It is clear now that while the 2016 U.S. election may be over, much of the bitter rancor remains. The latest controversy now swirls over how long-time foe Russia may have hijacked America’s election to secure a Trump presidency.
Americans seem to be transfixed by this latest treachery, with President Obama promising retributions, but Trump warning against politicizing American Intelligence.
American penchant for partisan bickering and concerns about foreign interference, however, appear to be” much ado about nothing.” Continue reading How Americans Are Looking at the Russian Hacks All the Wrong Way
In the field of media criticism, it pays to be picky about language. Around touchy issues of sovereignty and legitimacy, journalists frequently navigate intractable disputes where no term is truly “objective”. A wise man once said, if you want to create social change, then it is of paramount importance to identify “who are [your] enemies [and] who are [your] friends?” But there’s the risk of being so hypercritical and without humility as to impart devious significance to routine, apolitical phrases. In the English-language Tibetan studies circuit, which leans almost entirely pro-separatist, one phrase regularly trotted out for criticism is “China’s Tibet”. This blogpost at High Peaks Pure Earth is representative in its mocking tone, if not for the most academic exposition of the idea. “There must be a psychological condition that describes an anxiety so acute that there is an overwhelming need to constantly state and re-state that something belongs to you… China’s rather childish and possessive nature!”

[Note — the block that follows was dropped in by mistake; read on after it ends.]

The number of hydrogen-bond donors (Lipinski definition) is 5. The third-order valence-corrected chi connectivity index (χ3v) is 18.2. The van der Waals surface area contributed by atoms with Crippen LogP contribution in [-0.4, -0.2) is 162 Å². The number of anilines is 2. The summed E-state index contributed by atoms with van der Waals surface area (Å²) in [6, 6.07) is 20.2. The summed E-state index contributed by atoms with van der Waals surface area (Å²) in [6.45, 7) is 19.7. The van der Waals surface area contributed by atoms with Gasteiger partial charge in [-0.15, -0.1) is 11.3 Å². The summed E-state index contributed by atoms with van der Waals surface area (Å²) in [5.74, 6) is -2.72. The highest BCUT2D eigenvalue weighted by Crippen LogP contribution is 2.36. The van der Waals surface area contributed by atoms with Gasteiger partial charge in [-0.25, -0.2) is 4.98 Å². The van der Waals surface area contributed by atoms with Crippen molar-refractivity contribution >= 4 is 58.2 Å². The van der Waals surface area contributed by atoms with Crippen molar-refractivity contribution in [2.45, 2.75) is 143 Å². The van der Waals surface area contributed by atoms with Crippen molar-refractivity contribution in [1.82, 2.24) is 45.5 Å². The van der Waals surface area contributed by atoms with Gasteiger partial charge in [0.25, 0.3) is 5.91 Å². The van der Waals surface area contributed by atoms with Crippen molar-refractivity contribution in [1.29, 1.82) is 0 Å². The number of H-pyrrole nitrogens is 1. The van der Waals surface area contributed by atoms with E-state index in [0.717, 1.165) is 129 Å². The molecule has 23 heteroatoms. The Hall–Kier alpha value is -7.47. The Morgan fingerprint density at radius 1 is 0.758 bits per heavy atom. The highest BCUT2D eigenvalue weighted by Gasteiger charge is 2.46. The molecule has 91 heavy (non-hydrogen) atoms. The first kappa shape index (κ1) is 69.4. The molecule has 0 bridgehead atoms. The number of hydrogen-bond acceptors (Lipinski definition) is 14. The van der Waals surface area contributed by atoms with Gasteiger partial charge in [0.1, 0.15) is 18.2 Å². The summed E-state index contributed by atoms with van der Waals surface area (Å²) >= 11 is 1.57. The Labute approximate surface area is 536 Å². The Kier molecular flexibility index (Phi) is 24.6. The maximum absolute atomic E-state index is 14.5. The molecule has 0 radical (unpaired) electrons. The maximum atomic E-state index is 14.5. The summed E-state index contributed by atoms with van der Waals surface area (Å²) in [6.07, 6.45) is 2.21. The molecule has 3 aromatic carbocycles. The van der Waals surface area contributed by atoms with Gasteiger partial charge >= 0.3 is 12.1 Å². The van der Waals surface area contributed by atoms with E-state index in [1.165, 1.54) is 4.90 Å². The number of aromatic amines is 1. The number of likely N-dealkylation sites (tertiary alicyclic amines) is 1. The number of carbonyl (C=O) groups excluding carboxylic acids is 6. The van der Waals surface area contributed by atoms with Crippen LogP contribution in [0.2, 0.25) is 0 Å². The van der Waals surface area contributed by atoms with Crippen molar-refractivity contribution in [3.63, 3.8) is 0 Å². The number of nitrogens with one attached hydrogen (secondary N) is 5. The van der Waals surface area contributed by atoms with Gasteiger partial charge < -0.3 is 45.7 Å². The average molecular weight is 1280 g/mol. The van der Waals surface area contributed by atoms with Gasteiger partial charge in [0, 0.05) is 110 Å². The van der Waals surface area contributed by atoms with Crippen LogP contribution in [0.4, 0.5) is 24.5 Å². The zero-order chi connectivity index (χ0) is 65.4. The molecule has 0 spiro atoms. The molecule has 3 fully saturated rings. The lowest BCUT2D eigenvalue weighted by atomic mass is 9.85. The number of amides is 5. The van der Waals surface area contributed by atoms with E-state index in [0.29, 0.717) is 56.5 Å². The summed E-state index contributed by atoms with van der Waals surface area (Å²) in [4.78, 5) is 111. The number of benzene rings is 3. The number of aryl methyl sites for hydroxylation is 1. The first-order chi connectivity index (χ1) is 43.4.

Continue reading “China’s Tibet”: A Perfectly Normal Turn of Phrase
Unlike most other myths about China that are created and perpetuated by the West, this myth – the notion that China does not ever interfere in the internal affairs of other sovereign nation states – was created by China itself. It is perpetuated primarily by China’s historical record of non-intervention. Consequently, over time this principle of non-intervention has unnecessarily taken on an absolutist and unilateral character, while casting aside one small but vital element of Premier Zhou’s original doctrine: 互.
Continue reading The Myth of Chinese Non-Intervention
Increasingly, self-determination is used as a rallying cry for separatist movements around the world, from Kosovo to Tibetan independence. Many separatist movements have leveraged symbols of European Imperialism to cast their cause as a fight for freedom.
On the one hand, such use of self-determination seems to be appropriate. The West conquered a large part of the world over the last 500 years, causing wide devastations and detriments to many peoples across the world. Calls for self-determination by former colonies in the aftermath of WWII rightfully became a rallying cry for all dispossessed people in the world.
On the other hand, today’s zeal for self-determination along religious and ethnic lines may also be fanning unnecessary religious and ethnic divisiveness around the world (see, e.g., book excerpt from the “Self Determination of Peoples” and book excerpt from “Modern Law of Self Determination“). From Rwanda to Serbia to the Middle East to Tibet, heightened religious and ethnic consciousness is stoking unprecedented strife and discord.
Continue reading Is self-determination a tool for liberation in today’s world?